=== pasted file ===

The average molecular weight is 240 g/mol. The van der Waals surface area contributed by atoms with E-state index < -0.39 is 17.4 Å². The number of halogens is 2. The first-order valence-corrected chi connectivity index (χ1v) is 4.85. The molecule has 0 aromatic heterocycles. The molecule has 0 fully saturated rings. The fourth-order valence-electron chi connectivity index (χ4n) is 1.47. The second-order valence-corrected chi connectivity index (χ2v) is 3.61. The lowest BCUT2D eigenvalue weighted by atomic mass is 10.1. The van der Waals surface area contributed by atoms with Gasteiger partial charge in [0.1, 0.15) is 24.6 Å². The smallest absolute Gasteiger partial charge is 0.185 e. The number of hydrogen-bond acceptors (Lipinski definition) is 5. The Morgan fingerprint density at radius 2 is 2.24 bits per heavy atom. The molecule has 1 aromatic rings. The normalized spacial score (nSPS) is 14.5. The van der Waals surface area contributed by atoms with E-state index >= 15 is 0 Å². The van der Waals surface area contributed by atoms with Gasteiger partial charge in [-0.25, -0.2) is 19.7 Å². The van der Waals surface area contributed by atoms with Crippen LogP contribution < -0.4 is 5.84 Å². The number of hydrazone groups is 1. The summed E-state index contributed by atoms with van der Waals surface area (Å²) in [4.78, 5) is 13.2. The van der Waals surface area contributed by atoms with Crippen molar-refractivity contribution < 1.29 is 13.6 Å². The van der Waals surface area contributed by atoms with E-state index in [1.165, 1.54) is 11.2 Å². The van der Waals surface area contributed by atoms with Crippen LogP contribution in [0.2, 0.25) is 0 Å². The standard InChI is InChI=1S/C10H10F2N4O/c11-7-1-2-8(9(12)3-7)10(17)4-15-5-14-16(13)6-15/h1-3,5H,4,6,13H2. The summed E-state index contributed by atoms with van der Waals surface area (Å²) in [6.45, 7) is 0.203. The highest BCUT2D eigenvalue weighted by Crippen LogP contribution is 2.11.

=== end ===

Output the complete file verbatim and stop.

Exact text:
The average molecular weight is 240 g/mol. The van der Waals surface area contributed by atoms with E-state index < -0.39 is 17.4 Å². The number of halogens is 2. The first-order valence-corrected chi connectivity index (χ1v) is 4.85. The molecule has 0 aromatic heterocycles. The molecule has 0 fully saturated rings. The fourth-order valence-electron chi connectivity index (χ4n) is 1.47. The second-order valence-corrected chi connectivity index (χ2v) is 3.61. The lowest BCUT2D eigenvalue weighted by atomic mass is 10.1. The van der Waals surface area contributed by atoms with Gasteiger partial charge in [0.1, 0.15) is 24.6 Å². The smallest absolute Gasteiger partial charge is 0.185 e. The number of hydrogen-bond acceptors (Lipinski definition) is 5. The Morgan fingerprint density at radius 2 is 2.24 bits per heavy atom. The molecule has 1 aromatic rings. The normalized spacial score (nSPS) is 14.5. The van der Waals surface area contributed by atoms with E-state index >= 15 is 0 Å². The van der Waals surface area contributed by atoms with Gasteiger partial charge in [-0.25, -0.2) is 19.7 Å². The van der Waals surface area contributed by atoms with Crippen LogP contribution < -0.4 is 5.84 Å². The number of hydrazone groups is 1. The summed E-state index contributed by atoms with van der Waals surface area (Å²) in [4.78, 5) is 13.2. The van der Waals surface area contributed by atoms with Crippen molar-refractivity contribution < 1.29 is 13.6 Å². The van der Waals surface area contributed by atoms with E-state index in [1.165, 1.54) is 11.2 Å². The van der Waals surface area contributed by atoms with Crippen LogP contribution in [0.2, 0.25) is 0 Å². The standard InChI is InChI=1S/C10H10F2N4O/c11-7-1-2-8(9(12)3-7)10(17)4-15-5-14-16(13)6-15/h1-3,5H,4,6,13H2. The summed E-state index contributed by atoms with van der Waals surface area (Å²) in [6.45, 7) is 0.203. The highest BCUT2D eigenvalue weighted by Crippen LogP contribution is 2.11.